Gardening is a terrific way to have fresh fruits and vegetables in your kitchen at each meal. Unfortunately, the little critters that live in and around your yard are also produce enthusiasts, and may cause a problem when it comes to growing healthy, thriving plants. Sure, you can always go to the store and buy a bottle of chemical spray that will pulverize the insects at first douse. But why would you want to spray something you plan to eat later with something that harsh? Instead, try these organic options.
Use Barriers, Such as Floating Row Covers
When your plants are young, it’s a good idea to use a porous barrier that lets in light, yet keeps out insects. The floating row is made out of polyester and is typically sold by the yard. The sheets can be made of either light or heavier material, so choose whatever suits the season; you don’t want to cook your plants with a heavy blanket in the summer, for example.
Use Sticky Traps
Certain insects are attracted to certain colors, and these traps can lure pests with their hue and stickiness. You can purchase sticky traps, but you can also make them yourself.
To make the traps, spray paint a rigid material, such as scrap wood, in a color that will attract pests, such as yellow, white or pale blue. After painting the traps, wrap them in clear, plastic kitchen wrap and coat them with sticky substance. Later, when the bugs catch themselves in the trap, you can simply un-wrap the plastic, discard, and reuse the trap.
Image: “City Vegetable Patch” by Simon Howden
Keep Plants that Naturally Repel Insects Around
There are a few plants that are well known for naturally deterring insects. Keep a few of these plants around. Useful plants include marigolds, tansy, sage, mint, garlic, catnip, basil and onion.
Keep Your Plants Healthy
Insects are prone to visit plants that are displaying rotten fruit, or are sickly and weak. Don’t let your plants get this way; take care of them and you will keep the pests at bay. For the healthiest plants possible, collect any overripe or dropped fruit, keep the soil tended and fertilized, and select plants that can easily grow in your area.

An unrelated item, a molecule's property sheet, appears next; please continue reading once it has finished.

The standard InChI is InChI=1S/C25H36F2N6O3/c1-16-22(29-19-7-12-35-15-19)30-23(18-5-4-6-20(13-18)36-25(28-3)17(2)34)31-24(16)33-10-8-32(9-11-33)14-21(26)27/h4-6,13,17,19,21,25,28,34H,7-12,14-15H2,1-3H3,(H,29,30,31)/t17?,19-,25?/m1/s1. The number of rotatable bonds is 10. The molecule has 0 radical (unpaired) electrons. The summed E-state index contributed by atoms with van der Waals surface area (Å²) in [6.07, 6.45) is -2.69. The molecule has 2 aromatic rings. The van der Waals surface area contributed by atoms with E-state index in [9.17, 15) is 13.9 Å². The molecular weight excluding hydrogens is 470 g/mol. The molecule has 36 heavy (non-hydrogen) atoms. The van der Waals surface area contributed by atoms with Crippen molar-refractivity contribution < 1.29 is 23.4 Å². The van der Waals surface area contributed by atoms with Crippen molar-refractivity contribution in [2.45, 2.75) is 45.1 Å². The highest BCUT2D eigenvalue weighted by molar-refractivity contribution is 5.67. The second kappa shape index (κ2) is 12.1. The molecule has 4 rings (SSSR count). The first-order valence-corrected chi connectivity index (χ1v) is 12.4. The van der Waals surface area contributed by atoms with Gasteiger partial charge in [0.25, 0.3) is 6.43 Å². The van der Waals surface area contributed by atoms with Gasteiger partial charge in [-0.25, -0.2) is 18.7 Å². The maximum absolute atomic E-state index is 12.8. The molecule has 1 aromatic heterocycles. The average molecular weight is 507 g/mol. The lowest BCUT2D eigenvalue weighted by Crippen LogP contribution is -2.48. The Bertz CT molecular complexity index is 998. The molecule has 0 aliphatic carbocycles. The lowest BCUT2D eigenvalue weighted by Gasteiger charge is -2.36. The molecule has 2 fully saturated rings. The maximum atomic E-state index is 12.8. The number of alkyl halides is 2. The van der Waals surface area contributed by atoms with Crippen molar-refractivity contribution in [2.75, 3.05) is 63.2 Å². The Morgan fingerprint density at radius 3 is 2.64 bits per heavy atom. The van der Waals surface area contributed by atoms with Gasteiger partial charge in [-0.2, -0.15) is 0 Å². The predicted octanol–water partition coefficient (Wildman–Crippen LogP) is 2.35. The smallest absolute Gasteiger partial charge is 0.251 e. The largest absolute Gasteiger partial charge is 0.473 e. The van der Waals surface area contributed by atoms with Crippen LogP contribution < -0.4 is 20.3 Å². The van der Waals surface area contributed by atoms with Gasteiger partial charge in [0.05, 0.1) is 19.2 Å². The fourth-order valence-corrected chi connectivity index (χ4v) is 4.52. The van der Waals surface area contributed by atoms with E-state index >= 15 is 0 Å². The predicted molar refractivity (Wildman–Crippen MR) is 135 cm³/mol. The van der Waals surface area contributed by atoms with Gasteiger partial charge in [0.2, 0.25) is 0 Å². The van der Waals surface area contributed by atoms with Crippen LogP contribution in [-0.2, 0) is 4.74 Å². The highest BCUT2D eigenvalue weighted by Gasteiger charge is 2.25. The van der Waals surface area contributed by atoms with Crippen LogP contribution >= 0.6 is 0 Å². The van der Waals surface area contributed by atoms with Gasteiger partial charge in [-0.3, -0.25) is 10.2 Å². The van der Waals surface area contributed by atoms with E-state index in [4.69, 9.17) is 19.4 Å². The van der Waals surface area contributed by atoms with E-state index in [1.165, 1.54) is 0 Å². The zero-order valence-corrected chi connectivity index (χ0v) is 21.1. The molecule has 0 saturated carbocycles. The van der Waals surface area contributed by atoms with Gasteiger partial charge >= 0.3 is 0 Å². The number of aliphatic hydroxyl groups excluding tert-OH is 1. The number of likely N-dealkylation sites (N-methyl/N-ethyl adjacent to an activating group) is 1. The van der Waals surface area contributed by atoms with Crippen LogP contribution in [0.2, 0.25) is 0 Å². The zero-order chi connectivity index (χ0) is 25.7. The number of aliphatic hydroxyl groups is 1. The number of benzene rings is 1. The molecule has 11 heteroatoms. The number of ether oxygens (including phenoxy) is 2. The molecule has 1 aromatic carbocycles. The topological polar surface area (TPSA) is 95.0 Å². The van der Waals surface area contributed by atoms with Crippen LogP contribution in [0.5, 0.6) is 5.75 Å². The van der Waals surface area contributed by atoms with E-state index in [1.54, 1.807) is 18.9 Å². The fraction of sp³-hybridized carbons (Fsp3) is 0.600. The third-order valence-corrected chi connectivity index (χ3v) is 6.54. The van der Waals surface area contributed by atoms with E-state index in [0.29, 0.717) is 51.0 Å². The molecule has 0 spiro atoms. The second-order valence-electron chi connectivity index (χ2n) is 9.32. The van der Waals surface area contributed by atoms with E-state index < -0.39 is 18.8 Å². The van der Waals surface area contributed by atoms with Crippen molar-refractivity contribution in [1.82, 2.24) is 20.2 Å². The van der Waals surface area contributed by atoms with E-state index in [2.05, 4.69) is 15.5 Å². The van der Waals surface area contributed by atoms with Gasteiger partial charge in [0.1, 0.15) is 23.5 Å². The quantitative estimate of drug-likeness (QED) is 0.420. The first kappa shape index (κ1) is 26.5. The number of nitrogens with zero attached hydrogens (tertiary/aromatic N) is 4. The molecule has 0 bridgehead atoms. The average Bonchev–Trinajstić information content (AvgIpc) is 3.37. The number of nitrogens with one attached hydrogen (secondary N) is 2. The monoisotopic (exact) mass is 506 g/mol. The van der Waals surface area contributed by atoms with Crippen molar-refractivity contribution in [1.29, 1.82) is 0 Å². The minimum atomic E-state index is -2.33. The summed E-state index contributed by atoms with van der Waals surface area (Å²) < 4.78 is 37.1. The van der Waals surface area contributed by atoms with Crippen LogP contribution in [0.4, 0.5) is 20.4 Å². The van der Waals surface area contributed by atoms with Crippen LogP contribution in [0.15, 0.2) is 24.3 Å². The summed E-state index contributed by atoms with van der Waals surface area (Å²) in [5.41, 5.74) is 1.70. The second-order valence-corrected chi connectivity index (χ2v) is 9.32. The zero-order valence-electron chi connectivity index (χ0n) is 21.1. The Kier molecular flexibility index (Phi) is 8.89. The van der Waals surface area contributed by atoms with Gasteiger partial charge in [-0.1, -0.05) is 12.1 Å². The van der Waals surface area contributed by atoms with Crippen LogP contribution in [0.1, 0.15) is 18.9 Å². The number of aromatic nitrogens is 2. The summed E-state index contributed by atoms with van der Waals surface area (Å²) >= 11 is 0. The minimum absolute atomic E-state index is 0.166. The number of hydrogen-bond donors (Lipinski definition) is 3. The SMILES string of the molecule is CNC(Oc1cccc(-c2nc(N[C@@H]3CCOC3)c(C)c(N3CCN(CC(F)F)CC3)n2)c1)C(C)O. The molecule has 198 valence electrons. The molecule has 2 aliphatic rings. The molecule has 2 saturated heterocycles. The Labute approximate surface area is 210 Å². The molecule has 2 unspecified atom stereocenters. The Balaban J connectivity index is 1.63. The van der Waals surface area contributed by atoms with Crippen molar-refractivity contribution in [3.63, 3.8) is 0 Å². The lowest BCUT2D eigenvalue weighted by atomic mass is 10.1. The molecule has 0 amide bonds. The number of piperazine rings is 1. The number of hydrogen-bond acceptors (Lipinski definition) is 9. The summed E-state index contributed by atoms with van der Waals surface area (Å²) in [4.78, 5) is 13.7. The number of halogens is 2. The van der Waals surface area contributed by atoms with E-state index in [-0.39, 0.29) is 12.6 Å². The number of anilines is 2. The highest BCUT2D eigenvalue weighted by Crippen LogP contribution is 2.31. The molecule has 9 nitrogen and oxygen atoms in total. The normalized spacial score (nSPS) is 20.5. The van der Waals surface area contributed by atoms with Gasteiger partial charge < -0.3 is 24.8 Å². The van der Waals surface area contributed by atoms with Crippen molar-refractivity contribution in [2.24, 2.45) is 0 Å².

Let Birds and Bugs Do the Work
Did you know that having some insects around can benefit your plants and get rid of the problematic pests? Moths and ladybugs are two examples of insects that can prey on the pests in your garden; invite these to hang around and help you do the work.
You also might want to try installing a bird feeder or birdbath near the plants, thereby inviting birds to eat the critters that are causing a problem.
Make an Organic Garden Spray
You can make an all-purpose insect spray, with ingredients found in your kitchen, as a last resort. These sprays can be harmful to the “good” insects in your garden, as well as the ones you are trying to deter, so you’ll want to use them wisely. Also, wear your garden gloves so you don’t accidently get the mixture on your hands and face.
Cayenne Pepper, Garlic and Onion Mixture
To make this spray, first grind one garlic bulb and one small onion, then add one teaspoon of cayenne pepper and mix with one quart of water. Let this steep for one hour, strain, then add one tablespoon of liquid dish soap.
You can spray this mixture on the undersides of your plant leaves where pests have gotten unruly. After use, cover the spray and store for one week in your refrigerator, since it is perishable.
Lime Juice Mixture
Did you know that lime juice repels insects? To make your own lime juice repellent, mix about half a cup of lime juice with one gallon of water and spray onto your plants. You can also use dish soap in this mixture.
With both spray options, you may want to hose the plants down afterward in order to clean the plants – one hour should be enough time for the pests to be affected.
Remember, there are plenty of ways to keep your garden healthy without the use of harsh chemicals. These organic options are better for your plants and better for the environment – not to mention more fun. Happy Gardening!
Mike Tuma has been a Home Depot store associate in the Chicago area since 2005. Mike is a regular contributor to Home Depot’s blog, and provides tips on products ranging from chainsaws to a standard chipper to pressure washers and lawn mowers.